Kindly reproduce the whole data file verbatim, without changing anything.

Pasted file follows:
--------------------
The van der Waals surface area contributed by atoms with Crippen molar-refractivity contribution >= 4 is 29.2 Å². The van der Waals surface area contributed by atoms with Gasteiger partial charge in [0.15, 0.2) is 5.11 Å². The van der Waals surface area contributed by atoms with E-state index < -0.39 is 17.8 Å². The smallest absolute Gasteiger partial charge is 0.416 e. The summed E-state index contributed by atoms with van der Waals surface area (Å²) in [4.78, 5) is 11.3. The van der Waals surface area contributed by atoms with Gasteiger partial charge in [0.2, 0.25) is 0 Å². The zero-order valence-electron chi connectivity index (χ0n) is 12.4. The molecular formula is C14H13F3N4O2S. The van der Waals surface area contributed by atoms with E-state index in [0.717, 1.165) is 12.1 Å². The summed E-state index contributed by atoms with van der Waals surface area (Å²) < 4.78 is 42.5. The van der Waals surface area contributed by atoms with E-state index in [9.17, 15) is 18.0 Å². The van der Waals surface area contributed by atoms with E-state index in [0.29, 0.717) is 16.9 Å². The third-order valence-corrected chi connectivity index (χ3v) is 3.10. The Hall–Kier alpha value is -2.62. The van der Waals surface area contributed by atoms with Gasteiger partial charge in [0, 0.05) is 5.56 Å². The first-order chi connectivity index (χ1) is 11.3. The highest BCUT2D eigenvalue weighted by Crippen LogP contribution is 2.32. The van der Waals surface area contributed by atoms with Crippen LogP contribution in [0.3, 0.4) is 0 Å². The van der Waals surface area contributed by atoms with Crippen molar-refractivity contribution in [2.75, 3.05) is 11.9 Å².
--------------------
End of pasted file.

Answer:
The van der Waals surface area contributed by atoms with Crippen molar-refractivity contribution >= 4 is 29.2 Å². The van der Waals surface area contributed by atoms with Gasteiger partial charge in [0.15, 0.2) is 5.11 Å². The van der Waals surface area contributed by atoms with E-state index < -0.39 is 17.8 Å². The smallest absolute Gasteiger partial charge is 0.416 e. The summed E-state index contributed by atoms with van der Waals surface area (Å²) in [4.78, 5) is 11.3. The van der Waals surface area contributed by atoms with Gasteiger partial charge in [0.2, 0.25) is 0 Å². The zero-order valence-electron chi connectivity index (χ0n) is 12.4. The molecular formula is C14H13F3N4O2S. The van der Waals surface area contributed by atoms with E-state index in [0.717, 1.165) is 12.1 Å². The summed E-state index contributed by atoms with van der Waals surface area (Å²) < 4.78 is 42.5. The van der Waals surface area contributed by atoms with E-state index in [9.17, 15) is 18.0 Å². The van der Waals surface area contributed by atoms with E-state index in [0.29, 0.717) is 16.9 Å². The third-order valence-corrected chi connectivity index (χ3v) is 3.10. The Hall–Kier alpha value is -2.62. The van der Waals surface area contributed by atoms with Gasteiger partial charge in [0, 0.05) is 5.56 Å². The first-order chi connectivity index (χ1) is 11.3. The highest BCUT2D eigenvalue weighted by Crippen LogP contribution is 2.32. The van der Waals surface area contributed by atoms with Crippen LogP contribution in [0.3, 0.4) is 0 Å². The van der Waals surface area contributed by atoms with Crippen molar-refractivity contribution in [2.75, 3.05) is 11.9 Å².